Transactional Leadership was first characterized by Max Weber, who concluded that leadership could be broken down into three distinctive characteristics: Charismatic (Transformer), Traditional (Feudal), and Bureaucratic (Transactional) (Weber 1947). Charismatic Leadership (Transformer) provides employees with the ‘basis of personal trust in the leader and his intention, consciously accept to belief in his charisma, vision, and mission’, therefore a leader practicing this style must lead by example and be respected by subordinates to be successful. Traditional Leaders believe in the legitimacy of governance in the traditional way. Personal loyalty and faithfulness of followers are dominant in this kind of leadership. This method focuses on loyalty and faithfulness to achieve its outcomes. Bureaucratic Transactional Leadership is described by Weber as being ‘the exercise of control on the basis of knowledge and maintained the understanding that employees will be rewarded for successfully completing tasks but may be punished if they do not follow certain rules or expectations.
By using Transactional Leadership in certain areas of business, for example in a sales environment organizations are able to implement aggressive targets and quotas that subordinates will actively pursue in hope of receiving a final reward, such as a bonus, salary increase, or a promotion. Leaders motivate employees with the concept of receiving rewards and this helps employees feel a sense of recognition that is not always available from other styles of leadership. James MacGregor Burns described Transactional Leadership as ‘when one person takes the initiative in making contact with others for the purpose of an exchange of valued things’ but pointed out that although Transactional Leadership can be beneficial in the short term, it can also produce an unhealthy environment for employees and argued this method of management fails to increase the aspirations of individuals. Burns also suggested that the transactional relationship can eventually become one based solely on a bargaining process and can only be sustained by maintaining and in some cases increasing the transaction process and concluded that ‘the leadership must go beyond the transactional reward punishment exchange relationship’. In addition, Bass hypothesized that ‘the role of the transformational leader in enlarging and elevating followers’ motivation, understanding, maturity, and sense of self-worth (Bass, 1997, p.130) was a far better way to lead and made for better long-term outcomes. Transformational Leadership was first theorized by Burns in 1978 as a process that followers and leaders work toward ‘raising one another to higher levels of morality and motivation.’ (Burns, 1978, p4) and when this style of leadership is combined with Transactional Leadership it can inspire employees to perform beyond their perceived capabilities.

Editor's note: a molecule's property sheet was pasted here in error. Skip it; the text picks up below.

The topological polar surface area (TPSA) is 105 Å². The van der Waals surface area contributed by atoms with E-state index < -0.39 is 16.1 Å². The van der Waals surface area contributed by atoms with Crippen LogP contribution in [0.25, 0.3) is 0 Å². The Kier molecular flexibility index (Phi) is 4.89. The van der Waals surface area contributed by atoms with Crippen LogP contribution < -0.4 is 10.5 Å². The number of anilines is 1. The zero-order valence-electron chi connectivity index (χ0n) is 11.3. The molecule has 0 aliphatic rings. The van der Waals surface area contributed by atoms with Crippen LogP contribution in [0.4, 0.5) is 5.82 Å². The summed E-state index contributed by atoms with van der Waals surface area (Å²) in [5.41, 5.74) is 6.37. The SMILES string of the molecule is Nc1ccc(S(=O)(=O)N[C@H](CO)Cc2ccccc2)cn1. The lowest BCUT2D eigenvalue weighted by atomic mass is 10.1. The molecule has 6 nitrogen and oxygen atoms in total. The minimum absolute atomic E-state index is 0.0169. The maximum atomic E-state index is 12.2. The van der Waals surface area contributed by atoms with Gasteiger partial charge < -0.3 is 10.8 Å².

In conclusion, Transactional Leadership has its place in an organization, especially in roles that require employees to keep highly motivated while working towards challenging targets. That said, leaders must be aware that just relying on this style of management can also produce rigid working environments for some employees and this can cultivate low morale in teams that could lead to other issues such as high turnover of staff within the business and the loss of valuable skills and resources.